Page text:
As stated above, Defendant Lasher moved to suppress T3 and T4, claiming the applications and intercepts violated the First, Fourth, Fifth, and Fourteenth Amendments to the Constitution; Article I, Section I, Paragraphs III, V, IX, and XII of the Georgia Constitution; Sections 16-11-60 and 17-5-30 of the Georgia Code Annotated; and Sections 2515 and 2518(10)(a) of Title 18 of the United States Code. (Dkt. 556 at 2.) He argued that (1) the interception orders are general warrants lacking probable cause; (2) the government failed to show any need for the use of electronic surveillance; (3) the recordings were not timely sealed; (4) monitoring agents did not comply with minimization requirements; (5) no inventory notice was served, and there was no postponement authorized by the court; (6) the issuing courts lacked jurisdiction; (7) renewals to interception orders failed to provide results of prior interceptions; and (8) the interception orders did not state the period of authorization. (Id. at 5-6, 11-22.) Defendant Lasher did not request an evidentiary hearing on his underlying motion. (Dkt. 608 at 8 n.8.)

         The Magistrate Judge recommended denial of Defendant Lasher's motion to suppress. In his objections, Defendant Lasher specifically challenges only the Magistrate Judge's recommendation about the wiretap-issuing court's territorial jurisdiction.[1] He argues that the Government failed to prove that the issuing court had territorial jurisdiction over the telephone number subject to the final intercept order (T4); that the government's failure to prove territorial jurisdiction over his communications is a fatal defect requiring all the illegally obtained communications to be suppressed; and that the wiretap evidence the government obtained is not admissible under the good faith exception.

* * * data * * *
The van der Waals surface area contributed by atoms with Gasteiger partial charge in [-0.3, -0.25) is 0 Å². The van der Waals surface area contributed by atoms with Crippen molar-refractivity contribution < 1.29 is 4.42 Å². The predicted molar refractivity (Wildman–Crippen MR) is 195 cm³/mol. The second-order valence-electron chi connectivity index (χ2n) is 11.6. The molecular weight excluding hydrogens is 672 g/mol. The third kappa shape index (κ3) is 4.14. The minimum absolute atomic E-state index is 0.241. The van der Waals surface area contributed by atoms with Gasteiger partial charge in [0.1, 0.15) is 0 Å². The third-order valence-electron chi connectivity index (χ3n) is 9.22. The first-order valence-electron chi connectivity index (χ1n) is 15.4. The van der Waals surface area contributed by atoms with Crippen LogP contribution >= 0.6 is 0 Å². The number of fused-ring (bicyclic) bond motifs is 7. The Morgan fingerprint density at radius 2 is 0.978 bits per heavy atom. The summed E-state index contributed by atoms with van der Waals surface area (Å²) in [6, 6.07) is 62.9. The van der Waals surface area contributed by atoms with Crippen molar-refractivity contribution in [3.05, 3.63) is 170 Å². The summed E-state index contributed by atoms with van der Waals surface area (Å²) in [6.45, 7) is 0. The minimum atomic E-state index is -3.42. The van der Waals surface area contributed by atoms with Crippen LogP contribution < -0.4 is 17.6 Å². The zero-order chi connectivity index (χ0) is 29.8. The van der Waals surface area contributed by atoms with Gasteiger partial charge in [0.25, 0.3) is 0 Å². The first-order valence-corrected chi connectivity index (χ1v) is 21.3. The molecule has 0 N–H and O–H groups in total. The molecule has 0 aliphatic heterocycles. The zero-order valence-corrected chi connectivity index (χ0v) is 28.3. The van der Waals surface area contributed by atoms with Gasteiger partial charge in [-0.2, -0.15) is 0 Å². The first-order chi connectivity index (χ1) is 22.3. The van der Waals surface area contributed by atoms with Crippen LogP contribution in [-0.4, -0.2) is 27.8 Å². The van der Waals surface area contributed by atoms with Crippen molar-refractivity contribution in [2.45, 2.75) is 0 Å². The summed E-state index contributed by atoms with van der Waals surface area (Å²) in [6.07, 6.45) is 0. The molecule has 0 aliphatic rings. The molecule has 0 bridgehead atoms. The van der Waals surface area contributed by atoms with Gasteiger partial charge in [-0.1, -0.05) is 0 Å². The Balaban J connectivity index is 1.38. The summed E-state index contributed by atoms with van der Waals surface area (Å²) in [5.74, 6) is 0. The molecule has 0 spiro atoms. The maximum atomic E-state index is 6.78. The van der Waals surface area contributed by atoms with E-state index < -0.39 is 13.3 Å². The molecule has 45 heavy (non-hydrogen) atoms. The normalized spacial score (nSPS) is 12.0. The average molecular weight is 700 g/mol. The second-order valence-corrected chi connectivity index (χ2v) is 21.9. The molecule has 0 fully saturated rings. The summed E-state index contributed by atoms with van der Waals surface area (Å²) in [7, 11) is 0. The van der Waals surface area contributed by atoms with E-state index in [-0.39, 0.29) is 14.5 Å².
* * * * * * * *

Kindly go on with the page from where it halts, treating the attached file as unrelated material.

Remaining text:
A. Territorial Jurisdiction

         Georgia law requires law enforcement officers seeking a state-ordered wiretap to comply with the federal wiretap statute. Under Georgia law, a superior court judge may issue a wiretap “upon written application, under oath, of the prosecuting attorney having jurisdiction over the prosecution of the crime under investigation, or the Attorney General” so long as the wiretap is consistent with “Chapter 119 of Title 18 of the United States Code Annotated, as amended.” Id. Chapter 119 of Title 18 ...